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I have a Unicode string and dont know what its encoding is. When this string is read by a Perl program, is there a default encoding that Perl will use? If so, how can I find out what it is?

I am trying to get rid of non-ASCII characters from the input. I found this on some forum that will do it

my $line = encode('ascii', normalize('KD', $myutf), sub {$_[0] = ''});

How will this above work when no input encoding is specified? Should it be specified like so?

my $line = encode('ascii', normalize('KD', decode($myutf, 'input-encoding'), sub {$_[0] = ''});
share|improve this question
Correct me if I'm wrong, but I thought the whole point of Unicode is that it doesn't have an "encoding" - everything is there. – Paul Tomblin Dec 28 '09 at 17:55
You don't have a Unicode string. You have a file full of bytes that represent a Unicode string in some encoding. If you don't know the encoding of the file, then check for a byte-order-marker at beginning of the file. If there is no BOM, you're out of luck. – Jonathan Feinberg Dec 28 '09 at 17:57
It looks like you're asking at least two separate question (1st and 2nd paragraphs). – Amnon Dec 28 '09 at 17:57
@Paul: Unicode defines a character set. An encoding of that character set represents it on disk. For instance, UTF-8 is an encoding. – brian d foy Dec 29 '09 at 8:42
up vote 29 down vote accepted

To find out in which encoding something unknown uses, you just have to try and look. The modules Encode::Detect and Encode::Guess automate that. (If you have trouble compiling Encode::Detect, try its fork Encode::Detective instead.)

use Encode::Detect::Detector;
my $unknown = "\x{54}\x{68}\x{69}\x{73}\x{20}\x{79}\x{65}\x{61}\x{72}\x{20}".
my $encoding_name = Encode::Detect::Detector::detect($unknown);
print $encoding_name; # gb18030

use Encode;
my $string = decode($encoding_name, $unknown);

I find encode 'ascii' is a lame solution for getting rid of non-ASCII characters. Everything will be substituted with questions marks; this is too lossy to be useful.

# Bad example; don't do this.
use utf8;
use Encode;
my $string = 'This year I went to 北京 Perl workshop.';
print encode('ascii', $string); # This year I went to ?? Perl workshop.

If you want readable ASCII text, I recommend Text::Unidecode instead. This, too, is a lossy encoding, but not as terrible as plain encode above.

use utf8;
use Text::Unidecode;
my $string = 'This year I went to 北京 Perl workshop.';
print unidecode($string); # This year I went to Bei Jing  Perl workshop.

However, avoid those lossy encodings if you can help it. In case you want to reverse the operation later, pick either one of PERLQQ or XMLCREF.

use utf8;
use Encode qw(encode PERLQQ XMLCREF);
my $string = 'This year I went to 北京 Perl workshop.';
print encode('ascii', $string, PERLQQ);  # This year I went to \x{5317}\x{4eac} Perl workshop.
print encode('ascii', $string, XMLCREF); # This year I went to 北京 Perl workshop.
share|improve this answer
The input I receive always uses the Latin character-set. The normalize function I use would then convert "Café" to "Cafe". This does not work in all cases though. Given this, would you still prefer to use the PERLQQ or XMLCREF method? – Maulin Dec 29 '09 at 14:52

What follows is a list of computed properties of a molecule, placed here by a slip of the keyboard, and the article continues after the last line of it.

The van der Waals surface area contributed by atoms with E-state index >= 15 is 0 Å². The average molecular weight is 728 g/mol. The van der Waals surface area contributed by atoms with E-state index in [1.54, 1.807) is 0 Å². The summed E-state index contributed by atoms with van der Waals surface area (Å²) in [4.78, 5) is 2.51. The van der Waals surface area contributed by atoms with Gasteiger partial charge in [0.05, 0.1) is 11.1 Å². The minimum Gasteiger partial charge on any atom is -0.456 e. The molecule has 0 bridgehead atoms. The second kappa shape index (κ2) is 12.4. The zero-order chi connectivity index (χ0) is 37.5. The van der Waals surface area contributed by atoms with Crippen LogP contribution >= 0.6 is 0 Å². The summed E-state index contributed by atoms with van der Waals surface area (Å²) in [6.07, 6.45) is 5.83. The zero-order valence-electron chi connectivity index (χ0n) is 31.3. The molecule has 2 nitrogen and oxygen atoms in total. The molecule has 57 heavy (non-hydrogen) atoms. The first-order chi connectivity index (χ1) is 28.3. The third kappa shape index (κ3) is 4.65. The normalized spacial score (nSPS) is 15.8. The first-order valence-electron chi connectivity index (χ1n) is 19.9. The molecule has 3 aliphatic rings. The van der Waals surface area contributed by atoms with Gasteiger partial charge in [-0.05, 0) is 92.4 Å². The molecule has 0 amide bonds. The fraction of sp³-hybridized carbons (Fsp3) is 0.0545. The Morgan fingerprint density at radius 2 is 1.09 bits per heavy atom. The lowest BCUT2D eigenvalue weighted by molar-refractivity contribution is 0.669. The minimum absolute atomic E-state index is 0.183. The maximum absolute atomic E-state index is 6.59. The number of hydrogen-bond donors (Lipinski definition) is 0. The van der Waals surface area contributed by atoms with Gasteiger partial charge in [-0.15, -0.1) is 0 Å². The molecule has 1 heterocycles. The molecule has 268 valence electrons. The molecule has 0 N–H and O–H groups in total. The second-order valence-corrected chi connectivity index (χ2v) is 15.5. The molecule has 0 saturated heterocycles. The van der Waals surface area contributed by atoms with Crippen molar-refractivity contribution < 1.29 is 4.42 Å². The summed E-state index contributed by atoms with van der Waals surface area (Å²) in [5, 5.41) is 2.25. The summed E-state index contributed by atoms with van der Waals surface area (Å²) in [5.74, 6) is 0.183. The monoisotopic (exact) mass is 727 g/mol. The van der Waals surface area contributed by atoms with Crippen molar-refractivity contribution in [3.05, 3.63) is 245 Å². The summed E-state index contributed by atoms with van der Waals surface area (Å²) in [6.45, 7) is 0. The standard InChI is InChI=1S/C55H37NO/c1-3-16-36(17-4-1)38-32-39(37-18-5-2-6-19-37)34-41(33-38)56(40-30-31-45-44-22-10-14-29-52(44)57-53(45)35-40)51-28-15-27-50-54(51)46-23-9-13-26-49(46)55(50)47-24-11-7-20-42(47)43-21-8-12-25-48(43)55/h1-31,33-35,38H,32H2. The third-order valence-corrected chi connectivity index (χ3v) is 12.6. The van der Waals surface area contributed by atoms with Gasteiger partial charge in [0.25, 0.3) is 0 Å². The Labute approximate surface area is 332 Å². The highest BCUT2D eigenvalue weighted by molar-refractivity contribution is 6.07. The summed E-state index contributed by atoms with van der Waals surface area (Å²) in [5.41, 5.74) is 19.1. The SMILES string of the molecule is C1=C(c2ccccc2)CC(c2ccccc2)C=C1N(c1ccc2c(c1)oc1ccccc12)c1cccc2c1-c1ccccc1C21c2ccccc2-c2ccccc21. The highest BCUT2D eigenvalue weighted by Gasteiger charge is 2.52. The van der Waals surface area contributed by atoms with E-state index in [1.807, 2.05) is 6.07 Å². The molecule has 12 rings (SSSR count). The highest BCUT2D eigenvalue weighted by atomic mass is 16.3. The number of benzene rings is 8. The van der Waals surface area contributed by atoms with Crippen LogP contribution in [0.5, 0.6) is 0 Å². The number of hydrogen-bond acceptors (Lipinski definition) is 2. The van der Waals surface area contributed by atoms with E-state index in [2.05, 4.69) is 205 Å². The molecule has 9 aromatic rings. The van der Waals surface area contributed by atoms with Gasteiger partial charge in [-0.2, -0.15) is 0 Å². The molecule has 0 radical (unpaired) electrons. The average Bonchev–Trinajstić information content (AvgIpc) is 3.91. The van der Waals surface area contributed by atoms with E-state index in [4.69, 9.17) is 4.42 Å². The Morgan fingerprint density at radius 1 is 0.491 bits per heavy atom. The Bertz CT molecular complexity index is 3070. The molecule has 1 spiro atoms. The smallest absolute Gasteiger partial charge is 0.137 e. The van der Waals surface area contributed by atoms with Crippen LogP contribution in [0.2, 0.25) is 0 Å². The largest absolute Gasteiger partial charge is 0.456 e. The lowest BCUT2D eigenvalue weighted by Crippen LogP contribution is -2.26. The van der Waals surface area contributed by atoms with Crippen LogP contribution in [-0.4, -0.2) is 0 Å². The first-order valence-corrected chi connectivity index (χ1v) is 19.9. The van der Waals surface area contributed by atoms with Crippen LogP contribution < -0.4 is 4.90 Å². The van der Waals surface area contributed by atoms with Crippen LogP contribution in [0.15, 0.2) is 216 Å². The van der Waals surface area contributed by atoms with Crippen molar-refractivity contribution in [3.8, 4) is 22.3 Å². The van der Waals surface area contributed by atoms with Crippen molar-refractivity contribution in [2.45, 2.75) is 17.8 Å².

It does not matter what I prefer – it's your code and responsibility after all, and only you know all the circumstances. If indeed you are happy with Café → Cafe, then replace your custom function with Text::Unidecode. That does work in all cases. – daxim Dec 29 '09 at 18:07
Thanks. I think I will try that. – Maulin Dec 29 '09 at 18:34

The Encode module has a way that you can try to do this. You decode the raw octets with what you think the encoding is. If the octets don't represent a valid encoding, it blows up and you catch it with an eval. Otherwise, you get back a properly encoded string. For example:

 use Encode;

 my $a_with_ring =
   eval { decode( 'UTF-8', "\x6b\xc5", Encode::FB_CROAK ) }
     or die "Could not decode string: $@";

This has the drawback that the same octet sequence can be valid in multiple encodings

I have more to say about this in the upcoming Effective Perl Programming, 2nd Edition, which has an entire chapter on dealing with Unicode. I think my publisher would get mad if I posted the whole thing though. :)

You might also want to see Juerd's Unicode Advice, as well as some of the Unicode docs that come with Perl.

share|improve this answer

"Unicode-processing issues in Perl and how to cope with it" gives a pretty good treatment of how to handle Unicode in Perl:

share|improve this answer
Answer does not deal with the first part of the question. – daxim Dec 29 '09 at 12:45

You can use the following code also, to encrypt and decrypt the code

    my $Str_Message=$_[0];
    my  $Len_Str_Message=length($Str_Message);

    my  $Str_Encrypted_Message="";
    for (my $Position = 0;$Position<$Len_Str_Message;$Position++){
        my  $Key_To_Use = (($Len_Str_Message+$Position)+1);
            $Key_To_Use =(255+$Key_To_Use) % 255;
        my  $Byte_To_Be_Encrypted = substr($Str_Message, $Position, 1);
        my  $Ascii_Num_Byte_To_Encrypt = ord($Byte_To_Be_Encrypted);
        my  $Xored_Byte = $Ascii_Num_Byte_To_Encrypt ^ $Key_To_Use;
            my  $Encrypted_Byte = chr($Xored_Byte);
        $Str_Encrypted_Message .= $Encrypted_Byte;

    return $Str_Encrypted_Message;

 my $var=&ENCRYPT_DECRYPT("hai");
 print &ENCRYPT_DECRYPT($var);
share|improve this answer
The question was about text encodings, and not about encryption. – Flimm Mar 8 '12 at 16:15

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